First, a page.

“We must celebrate with a feast, for this son of mine was dead and has now returned to life. He was lost, but now he is found.’ So the party began.” Luke 15:23-24—The Parable of the Lost Son.
Scripture says that when a man or woman once lost comes to Christ, there is a celebration in heaven. I also believe that when a believer taps into a greater measure of truth and God’s love, celebration follows that as well.
There is a celebration in heaven today—over me. Not because of any grand, glorious act that has flowed from my hands. To be honest, I wasn’t in the mood to party. It was God who told me to pick up my mat and celebrate.
Ironically, I was literally on my yoga mat yesterday feeling the burn in my hamstrings when God spoke to me. Just that morning I’d prayed, “Lord, make me more gentle. I want to be gentle like You.” I’d conversed with a friend the night before about what God is doing in her life. She shared that she’d turned away from the false, religious interpretation of the gospel, and was now living in its fullness, and that she was blessed because of it. That same day, another friend shared her desire for present day cruelties in the world to be brought to light. Though valid, she’d recognized where her flesh had crept in with judgement. The Lord challenged her to lay down her pride, pick up His humility, and trust Him. She was in tears as she confessed.
Repentance—the act of turning from man’s way to Christ’s way—is contagious. I could see clearly heaven’s celebration over my friends and their obedience to Christ. Little did I know that He was inviting me to a celebration of my own, and similar to theirs, it would come at the expense of laying down what I formerly thought was right.
As I lay on my yoga mat, the Lord began to speak to me. I’d been wondering for many months why I am so provoked to jealousy, comparison, pity, control, and anger. These are not characteristics that would come to a friend’s mind when she thinks of me—hopefully—but I sense them lurking in the shadows of my heart often. I don’t desire them to be there. In fact, I was doing what I thought would keep them away—being in the Word, praying, surrendering, seeking wise counsel. Still, the uglies grew as weeds in my heart. No matter how much or often I pulled at them, it was obvious that I’d yet to see the root. I needed divine help.
One situation in particular had its grip on me. I’d wake up thinking about it. After praying it away, it’d return midday for me to pray it away again. I kept asking God, “Why can’t I shake this?” I’d convinced myself of a lot of reasons why—none of them aligning with God’s response.
Because you’re offended, and you’re bitter because of it, He said.
I was speechless, and that’s rare.
Never in history had there ever been a more contemplative ab workout. Putting my equipment away, I could see that God’s insight had settled over me like a blanket I could throw off or wrap around my shoulders. Am I offended?
There was no way. I’d prayed. I’d surrendered. I’d let go…hadn’t I?
I ventured to the theological journal of YouTube in search of any teachings on offense, and hit the jackpot with John Bevere speaking about his book, The Bait of Satan: Living Free from the Deadly Trap of Offense. I purchased the book even before hitting play, pulling God’s blanket of gentleness over myself one shoulder at a time. As I listened to him speak on the DNA of offense—where it’s rooted, how it manifests—I realized that I’d not only taken up offense in this situation. It was a lens I’d lived much of my life through—subjecting my relationships to pain, and self-sabotaging seasons and moments that would have otherwise been beautiful. In an effort to protect myself, I took up offense.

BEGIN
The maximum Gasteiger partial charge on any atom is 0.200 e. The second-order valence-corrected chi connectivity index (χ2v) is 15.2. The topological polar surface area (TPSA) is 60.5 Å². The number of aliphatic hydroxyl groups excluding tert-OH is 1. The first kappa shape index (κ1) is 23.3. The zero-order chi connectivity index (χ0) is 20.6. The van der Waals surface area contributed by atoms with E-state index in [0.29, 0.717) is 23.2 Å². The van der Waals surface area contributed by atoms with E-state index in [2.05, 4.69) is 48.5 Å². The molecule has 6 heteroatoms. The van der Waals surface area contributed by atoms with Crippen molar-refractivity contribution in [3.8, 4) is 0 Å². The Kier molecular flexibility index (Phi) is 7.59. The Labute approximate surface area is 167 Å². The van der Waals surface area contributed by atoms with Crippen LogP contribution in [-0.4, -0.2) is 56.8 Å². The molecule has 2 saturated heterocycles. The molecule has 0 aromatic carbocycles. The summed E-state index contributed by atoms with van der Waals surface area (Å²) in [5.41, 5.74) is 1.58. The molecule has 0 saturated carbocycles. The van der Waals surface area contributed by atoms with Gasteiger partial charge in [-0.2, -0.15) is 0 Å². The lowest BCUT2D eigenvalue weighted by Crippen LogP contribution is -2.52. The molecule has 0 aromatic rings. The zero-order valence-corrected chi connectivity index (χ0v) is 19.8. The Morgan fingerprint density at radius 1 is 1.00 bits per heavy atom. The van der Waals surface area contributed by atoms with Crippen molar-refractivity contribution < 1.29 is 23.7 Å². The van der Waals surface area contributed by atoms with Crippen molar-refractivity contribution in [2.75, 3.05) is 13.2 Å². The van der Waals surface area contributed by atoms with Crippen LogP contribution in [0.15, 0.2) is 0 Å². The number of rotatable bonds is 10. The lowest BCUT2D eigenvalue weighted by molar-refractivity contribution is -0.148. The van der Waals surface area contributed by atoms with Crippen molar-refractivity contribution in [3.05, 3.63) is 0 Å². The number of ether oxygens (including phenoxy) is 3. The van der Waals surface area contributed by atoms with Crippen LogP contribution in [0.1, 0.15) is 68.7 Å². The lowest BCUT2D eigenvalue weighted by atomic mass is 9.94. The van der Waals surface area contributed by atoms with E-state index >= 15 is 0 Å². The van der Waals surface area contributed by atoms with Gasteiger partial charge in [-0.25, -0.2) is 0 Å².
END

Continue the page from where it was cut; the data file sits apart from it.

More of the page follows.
Ironically, the word sounds like “a fence,” and does exactly what a fence would do. It keeps what you want in and what you don’t want out. When we build out of offense, however, we keep out the very things that are able to heal us.
The very One who is able to heal us.
As the enemy would have it, I tumbled into false repentance. I am a toxic person. I don’t deserve to be surrounded by people who love me.
The voice from the yoga mat stampeded those thoughts with greater ones. You are My beloved daughter in need of a redeeming Savior.
I have so much work to do, I thought. I don’t even know where to start.
I did all the work, He said. Now you live in what I’ve done. Start with meeting with Me.
The next morning—this morning—I attended the first meeting, where God set the ground rules. There would be no false repentance, no self-pity. This was a celebration—a believer once blind had come to greater knowledge of her standing in Christ. Heaven was celebrating. As the guest of honor, I needed to celebrate too.
All that’s revealed now is the first step: continued meeting with Him. The next steps will come, I’m sure, in the prayer and worship and seeking. And so, here in step one, I leave you with this: Offense is a choice the way forgiveness is. You cannot choose to be offended and choose to forgive. There are many both-ands in the world; this isn’t one of them.
Repentance is for our healing, not our humiliation; and like the father in Jesus’s parable of the lost son, when our Father sees us walk in the way of true, righteous repentance, He celebrates with a feast, and He invites you to celebrate with Him, and with heaven.